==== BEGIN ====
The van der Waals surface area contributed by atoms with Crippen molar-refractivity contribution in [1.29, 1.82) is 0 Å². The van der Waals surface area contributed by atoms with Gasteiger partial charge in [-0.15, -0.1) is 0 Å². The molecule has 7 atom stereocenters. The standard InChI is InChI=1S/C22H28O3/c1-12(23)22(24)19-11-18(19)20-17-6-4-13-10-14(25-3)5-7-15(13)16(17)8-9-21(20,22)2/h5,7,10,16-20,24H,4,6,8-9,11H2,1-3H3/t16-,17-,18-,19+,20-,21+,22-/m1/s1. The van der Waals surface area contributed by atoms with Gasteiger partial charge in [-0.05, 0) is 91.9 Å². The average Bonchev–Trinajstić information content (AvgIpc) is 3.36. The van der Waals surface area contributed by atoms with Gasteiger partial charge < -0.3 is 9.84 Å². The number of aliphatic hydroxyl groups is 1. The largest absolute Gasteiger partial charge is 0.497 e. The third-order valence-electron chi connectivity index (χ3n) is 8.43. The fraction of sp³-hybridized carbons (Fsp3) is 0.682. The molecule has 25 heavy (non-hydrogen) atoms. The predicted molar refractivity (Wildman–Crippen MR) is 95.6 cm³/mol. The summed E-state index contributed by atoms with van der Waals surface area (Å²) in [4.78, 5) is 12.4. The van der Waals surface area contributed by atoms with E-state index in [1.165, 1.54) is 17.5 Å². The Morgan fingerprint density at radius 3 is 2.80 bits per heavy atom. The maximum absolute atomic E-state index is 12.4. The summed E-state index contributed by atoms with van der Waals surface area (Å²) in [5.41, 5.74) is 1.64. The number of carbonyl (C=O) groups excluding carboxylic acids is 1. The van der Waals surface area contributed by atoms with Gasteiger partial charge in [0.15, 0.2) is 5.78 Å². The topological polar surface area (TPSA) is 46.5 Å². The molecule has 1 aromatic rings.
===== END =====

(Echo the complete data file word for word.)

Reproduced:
The van der Waals surface area contributed by atoms with Crippen molar-refractivity contribution in [1.29, 1.82) is 0 Å². The van der Waals surface area contributed by atoms with Gasteiger partial charge in [-0.15, -0.1) is 0 Å². The molecule has 7 atom stereocenters. The standard InChI is InChI=1S/C22H28O3/c1-12(23)22(24)19-11-18(19)20-17-6-4-13-10-14(25-3)5-7-15(13)16(17)8-9-21(20,22)2/h5,7,10,16-20,24H,4,6,8-9,11H2,1-3H3/t16-,17-,18-,19+,20-,21+,22-/m1/s1. The van der Waals surface area contributed by atoms with Gasteiger partial charge in [-0.05, 0) is 91.9 Å². The average Bonchev–Trinajstić information content (AvgIpc) is 3.36. The van der Waals surface area contributed by atoms with Gasteiger partial charge < -0.3 is 9.84 Å². The number of aliphatic hydroxyl groups is 1. The largest absolute Gasteiger partial charge is 0.497 e. The third-order valence-electron chi connectivity index (χ3n) is 8.43. The fraction of sp³-hybridized carbons (Fsp3) is 0.682. The molecule has 25 heavy (non-hydrogen) atoms. The predicted molar refractivity (Wildman–Crippen MR) is 95.6 cm³/mol. The summed E-state index contributed by atoms with van der Waals surface area (Å²) in [4.78, 5) is 12.4. The van der Waals surface area contributed by atoms with E-state index in [1.165, 1.54) is 17.5 Å². The Morgan fingerprint density at radius 3 is 2.80 bits per heavy atom. The maximum absolute atomic E-state index is 12.4. The summed E-state index contributed by atoms with van der Waals surface area (Å²) in [5.41, 5.74) is 1.64. The number of carbonyl (C=O) groups excluding carboxylic acids is 1. The van der Waals surface area contributed by atoms with Gasteiger partial charge in [0.15, 0.2) is 5.78 Å². The topological polar surface area (TPSA) is 46.5 Å². The molecule has 1 aromatic rings.